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14 April 2008


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I was also struck by the humour and lightness Perihan Magden used when talking about the situation in Turkey. Her monologue was incredibly powerful for it. And her adept use of metaphor reminded me how useful metaphor is in keeping a reader's or listener's ear, however heavy the subject.

She likened Turkey's censors to headmasters ("that's their joy in life -- they feel like they are headmasters who came to Turkey to punish us") and junkies ("it's like a junkie thrashing their head on the wall; they don't want to give up their junk". Especially effective since the metaphors were double-edged swords: poking fun while also taking a serious swipe at a dangerous foe.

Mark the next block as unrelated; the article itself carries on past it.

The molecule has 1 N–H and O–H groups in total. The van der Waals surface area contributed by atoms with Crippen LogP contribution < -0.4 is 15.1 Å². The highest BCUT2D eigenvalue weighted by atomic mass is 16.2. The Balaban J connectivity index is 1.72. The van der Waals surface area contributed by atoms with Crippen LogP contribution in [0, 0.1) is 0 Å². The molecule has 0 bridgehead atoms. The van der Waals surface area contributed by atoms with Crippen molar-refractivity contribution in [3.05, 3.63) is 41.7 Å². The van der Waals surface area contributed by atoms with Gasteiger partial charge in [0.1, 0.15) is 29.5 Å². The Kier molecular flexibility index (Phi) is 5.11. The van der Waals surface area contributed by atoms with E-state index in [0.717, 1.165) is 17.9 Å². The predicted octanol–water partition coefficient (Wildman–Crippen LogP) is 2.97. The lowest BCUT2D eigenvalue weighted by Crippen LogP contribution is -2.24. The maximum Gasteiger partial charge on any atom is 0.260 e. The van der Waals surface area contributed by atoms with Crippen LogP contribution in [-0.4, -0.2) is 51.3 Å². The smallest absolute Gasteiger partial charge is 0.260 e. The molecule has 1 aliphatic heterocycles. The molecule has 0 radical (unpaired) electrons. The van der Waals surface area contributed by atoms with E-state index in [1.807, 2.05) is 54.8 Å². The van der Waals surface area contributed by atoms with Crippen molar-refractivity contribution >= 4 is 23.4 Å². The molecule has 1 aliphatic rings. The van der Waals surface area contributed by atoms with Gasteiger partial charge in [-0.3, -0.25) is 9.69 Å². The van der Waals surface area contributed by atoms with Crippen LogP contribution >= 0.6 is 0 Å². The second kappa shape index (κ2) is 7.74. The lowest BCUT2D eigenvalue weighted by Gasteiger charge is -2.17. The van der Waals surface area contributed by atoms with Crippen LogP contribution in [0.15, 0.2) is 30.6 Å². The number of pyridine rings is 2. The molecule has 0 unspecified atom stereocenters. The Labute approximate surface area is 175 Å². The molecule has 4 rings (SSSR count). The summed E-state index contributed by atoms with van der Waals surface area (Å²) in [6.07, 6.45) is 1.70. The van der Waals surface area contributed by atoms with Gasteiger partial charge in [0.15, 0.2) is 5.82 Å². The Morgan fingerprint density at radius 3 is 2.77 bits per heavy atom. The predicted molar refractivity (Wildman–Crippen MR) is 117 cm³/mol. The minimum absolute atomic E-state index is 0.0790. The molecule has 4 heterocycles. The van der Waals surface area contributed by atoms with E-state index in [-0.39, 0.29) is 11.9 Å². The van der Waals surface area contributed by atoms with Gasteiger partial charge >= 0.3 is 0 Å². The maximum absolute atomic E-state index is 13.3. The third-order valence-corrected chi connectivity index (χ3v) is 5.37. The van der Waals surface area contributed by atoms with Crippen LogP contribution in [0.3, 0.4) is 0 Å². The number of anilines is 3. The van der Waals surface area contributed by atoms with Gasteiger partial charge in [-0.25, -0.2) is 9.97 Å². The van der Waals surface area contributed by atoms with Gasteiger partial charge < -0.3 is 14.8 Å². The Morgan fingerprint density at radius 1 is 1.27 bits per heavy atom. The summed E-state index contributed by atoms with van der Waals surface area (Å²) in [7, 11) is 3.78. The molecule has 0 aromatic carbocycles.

Interestingly she noted that the protectors of "Turkishness" also understand the power of wordplay, as they've twisted "genocide" into "exile" -- "We just exiled the Armenians."

Are the power, the danger and the delight of words more tangled up than we tend to think?

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